UK’s Office of National statistics shows population over 65 in UK will rise from about 18% to 25% by 2050. These numbers will reshape societies, cities and the way we behave as population.
Design has a central role to play to take advantage from this mega trend and mitigate its impact on the youngest part of society. Architects and designers need to shift the focus from what is important to sell to what actually satisfy the needs of the elderly.
In this period of forced-isolation we are all experiencing what is usual in the lives of many older and disabled people: lockdown is a simulation of what society offers nowadays to the older generation and we are realising there are some aspects we should rethought and improve. Moreover, the Coronavirus pandemic is showing how care homes are unsuitable and vulnerable places where thousands of deaths are occurring: these structures with a high concentration of elderly people were not ready to face a health emergency of this magnitude.
The evolution of design for an ageing population is supported by psychological and human research because the permanence of elderly people in their home or, if this is impossible, residential units should be integrated in a context of inclusiveness to guarantee the highest well-being for the elderly.
The key is to design new forms of living where we can combine the home environment, health care and daily needs with a lively relationship condition, within a framework of economic sustainability.
Mini lifts by Tyssenkrupp
In recent years we are witnessing a growing interest in design specialized housing options for older people under the push of a greater awareness about aging population’s diversity. This new trend is inspiring many projects to create retirement living experiences in the centre of towns and not out on greenfield sites in the middle of nowhere: the idea to let people living the last part of their lives in connection with other people and not in closed communities. It’s fundamental to understand the needs, aspirations and circumstances of older people before we build: architects have a great responsibility in the creation of modern alternative of housing where old people don’t feel the loneliness.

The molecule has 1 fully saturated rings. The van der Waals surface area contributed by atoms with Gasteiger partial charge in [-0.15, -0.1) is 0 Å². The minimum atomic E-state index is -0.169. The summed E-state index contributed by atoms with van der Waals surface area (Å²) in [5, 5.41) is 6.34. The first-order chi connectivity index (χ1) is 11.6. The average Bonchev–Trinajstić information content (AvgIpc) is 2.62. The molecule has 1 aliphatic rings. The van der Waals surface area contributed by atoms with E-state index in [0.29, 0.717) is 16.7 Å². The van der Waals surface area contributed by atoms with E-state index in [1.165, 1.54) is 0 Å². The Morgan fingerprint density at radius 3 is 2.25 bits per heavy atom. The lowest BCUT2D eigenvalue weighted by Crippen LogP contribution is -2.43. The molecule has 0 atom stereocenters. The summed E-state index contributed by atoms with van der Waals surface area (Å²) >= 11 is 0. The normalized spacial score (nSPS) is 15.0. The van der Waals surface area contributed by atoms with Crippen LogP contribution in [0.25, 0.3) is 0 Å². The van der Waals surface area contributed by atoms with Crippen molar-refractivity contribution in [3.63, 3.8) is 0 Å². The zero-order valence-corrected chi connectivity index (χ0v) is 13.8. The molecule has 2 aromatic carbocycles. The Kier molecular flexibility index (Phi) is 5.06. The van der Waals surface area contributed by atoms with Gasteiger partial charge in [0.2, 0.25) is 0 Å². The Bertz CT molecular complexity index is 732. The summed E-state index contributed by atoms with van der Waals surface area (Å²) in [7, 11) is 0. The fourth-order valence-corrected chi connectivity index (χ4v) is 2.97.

Especially in northern Europe, there are models of cohousing and co-residences where cooperation produce benefits for all. The inhabitants are actively involved in the organization of the daily life to promote active aging and social inclusion of the elderly.
Designers and planners are inspired by the needs of an aging population to improve the quality of life, break down architectural barriers, restore freedom of movement and motivation to the elderly with reduced mobility.
The distinctive feature of new housing solutions is flexibility: their configuration and size can be varied over time to follow the evolving needs of the population.
Kitchen designed for elderly people
Shower designed for elderly people
Forward thinking contemporary design has to find solutions to increase the housing’s accessibility. New ideas are spreading to reorganize each room in order to have a positive impact on the comfort and the mobility through different spaces.
Technology will be a fundamental support to make the management of the home easier: for example, there are devices front door locks, lighting, or thermostats that you can control with a smartphone.
To end the speech, architects and designers are facing a stimulating challenge for the future: creating functional housing where the elderly can live the retirement without social and physical restrictions.